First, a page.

Packers Annual Checkup: Scott Tolzien
Scott Tolzien, quarterback
FOX Sports Wisconsin's Paul Imig gives an in-depth statistical analysis and film study of every Packers player in his annual offseason checkup. You can find every report here.
Season stats (Preseason only): Four games (118 total offensive snaps); 38-for-56 passing (67.9 percent), 477 yards, three touchdowns, zero interceptions, 112.0 passer rating; sacked five times, fumbled one time
ProFootballFocus.com preseason rating: 6.6 (best among all Packers offensive players during preseason)
Best game: Preseason Week 1 loss at Tennessee; 8-for-12 passing (66.6 percent), 124 yards, zero touchdowns, zero interceptions, 100.7 passer rating; 2.3 PFF rating
Worst game: Preseason Week 2 win at St. Louis; 10-for-15 passing (66.6 percent), 107 yards, zero touchdowns, zero interceptions, 87.4 passer rating; 1.0 PFF rating
Expectations at the start of the season: Low
Expectations were . . . Met
Looking live: During his first season with Green Bay in 2013, Scott Tolzien was put in a spot that he never would have thought was likely when joining the Packers in September of that year. As the No. 3 quarterback on the depth chart behind former NFL MVP Aaron Rodgers and veteran backup Seneca Wallace, Tolzien's chances of playing any meaningful snaps were very low. But in his two starts, Tolzien had his memorable moments (including his highlight-reel spin move for a rushing touchdown against Minnesota) and his undoing (throwing five interceptions in just 90 passing attempts).
When Tolzien reported to training camp in 2014, he was competing with Matt Flynn to be the next man up should Rodgers get injured again. "I still view him as a young player because he is improving," Mike McCarthy said of Tolzien early in camp. "The work ethic is off the charts; his knowledge of the offense is now where it needs to be. That was a big challenge for him coming from a different system and the time frame when he arrived."
As practices continued and preseason games got underway, it seemed quite evident that Tolzien was the second-best quarterback on Green Bay's roster. He was outperforming Flynn nearly every day. Flynn started the first preseason game and performed fine, but Tolzien came in after five drives and showed marked improvement from a year earlier. "Scott Tolzien played very well," McCarthy said a day after the downpour game in Tennessee. "I thought his tempo was excellent. That was the one improvement I wanted to see from him, playing faster. I thought his footwork was better. I thought he was decisive. I liked the way Scott played."
Tolzien and Flynn continued to split reps as evenly as quarterbacks coach Alex Van Pelt could make it. "Trying to make it as equal a competition as we can," Van Pelt said. By the final couple weeks of training camp, Flynn had started to consistently be the second quarterback in, putting Tolzien third. It was an indicator that McCarthy was leaning toward the more battle-tested Flynn.
Upon further review: If the preseason finale was any type of winner-take-all situation between Flynn and Tolzien, both performed well enough that Green Bay decided both quarterbacks could come out as winners of some sort. "I think Matt and Scott have both championed the case to be on our football team," McCarthy said after the final exhibition game. "I felt very good about their progress from last year through the spring and all the way through training camp. And, watching it live, I think they both played very well tonight. Just the little things, too -- there's a number of little things that went on as far as checks and adjustments and things like that. I thought they both played very well."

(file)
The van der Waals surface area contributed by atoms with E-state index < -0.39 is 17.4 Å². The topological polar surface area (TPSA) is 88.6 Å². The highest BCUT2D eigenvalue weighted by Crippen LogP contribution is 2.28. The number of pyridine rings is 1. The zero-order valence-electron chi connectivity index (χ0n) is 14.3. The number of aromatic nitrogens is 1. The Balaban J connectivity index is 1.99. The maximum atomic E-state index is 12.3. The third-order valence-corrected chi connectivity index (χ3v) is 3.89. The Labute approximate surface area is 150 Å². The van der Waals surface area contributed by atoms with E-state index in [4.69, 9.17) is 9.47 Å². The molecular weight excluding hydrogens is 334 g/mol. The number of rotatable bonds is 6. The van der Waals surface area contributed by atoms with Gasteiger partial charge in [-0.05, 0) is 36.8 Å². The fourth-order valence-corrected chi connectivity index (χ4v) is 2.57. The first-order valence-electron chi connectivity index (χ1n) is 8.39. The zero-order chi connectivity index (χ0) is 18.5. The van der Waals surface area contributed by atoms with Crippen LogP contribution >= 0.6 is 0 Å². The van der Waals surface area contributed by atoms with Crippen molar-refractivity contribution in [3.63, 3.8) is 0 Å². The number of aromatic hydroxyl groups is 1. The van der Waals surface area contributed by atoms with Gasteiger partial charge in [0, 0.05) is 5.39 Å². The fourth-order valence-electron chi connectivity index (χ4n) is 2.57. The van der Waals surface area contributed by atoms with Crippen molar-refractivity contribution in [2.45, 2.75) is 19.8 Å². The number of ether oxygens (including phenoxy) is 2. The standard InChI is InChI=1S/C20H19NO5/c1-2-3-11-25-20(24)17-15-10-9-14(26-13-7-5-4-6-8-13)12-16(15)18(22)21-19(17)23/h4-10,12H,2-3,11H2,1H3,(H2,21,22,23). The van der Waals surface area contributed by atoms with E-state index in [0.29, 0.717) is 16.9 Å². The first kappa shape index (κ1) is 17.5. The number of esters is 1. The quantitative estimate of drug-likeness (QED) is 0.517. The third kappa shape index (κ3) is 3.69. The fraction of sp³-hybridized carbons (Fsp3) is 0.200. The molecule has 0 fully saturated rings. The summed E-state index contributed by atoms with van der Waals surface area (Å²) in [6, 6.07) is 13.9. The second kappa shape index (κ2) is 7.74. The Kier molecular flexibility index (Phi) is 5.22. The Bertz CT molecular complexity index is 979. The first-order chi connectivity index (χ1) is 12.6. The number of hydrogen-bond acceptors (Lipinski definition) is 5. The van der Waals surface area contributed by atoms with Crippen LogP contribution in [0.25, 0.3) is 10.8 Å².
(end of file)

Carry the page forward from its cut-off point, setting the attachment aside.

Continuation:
While the Packers kept three quarterbacks on their 53-man roster for the first time since 2008, there was still the matter of the depth chart. McCarthy decided the greater familiarity with Flynn outweighed the better preseason that Tolzien had. "They both deserve to be on the roster, and it's good to have them both in the room," Rodgers said after the decision was made.
Tolzien was on the gameday inactive roster from Weeks 1-16. But with Rodgers dealing with his calf injury heading into the division-deciding game against Detroit, McCarthy had Tolzien active for the first time in 2014. Tolzien didn't end up playing, but he remained active for both playoff games as well.
Overall 2014 grade: A-minus in preseason
Status for 2015: Ninety-nine percent chance of being on Green Bay's active roster to begin the 2015 regular season. While the Packers chose Flynn over Tolzien as the No. 2 quarterback in 2014, they made the opposite decision for 2015. Green Bay re-signed Tolzien this offseason to a one-year, $1.35 million contract to be Rodgers' top backup. Meanwhile, Flynn remains an unrestricted free agent. It was obvious during the Scouting Combine in Indianapolis how much McCarthy wanted Tolzien to remain a Packer, and the feeling was mutual. "He (Tolzien) asked for his iPad back," McCarthy explained. "Our video guy said, 'Hey, Scott Tolzien wants his iPad.' I said, 'Awesome. Tell him to sign his contract.'" It's certainly possible that Green Bay drafts a quarterback in the middle rounds one of these years (maybe even this year), and Tolzien will turn 28 years old in early September 2015. He's not a truly young player anymore, but he still has room to improve and become a dependable presence behind Rodgers. Though no one with the Packers hopes Tolzien has to play anything other than garbage time in the regular season, it will be an important year for the former Badger to show whether he's the long-term answer as Green Bay's No. 2 quarterback.
Next: Offensive lineman JC Tretter
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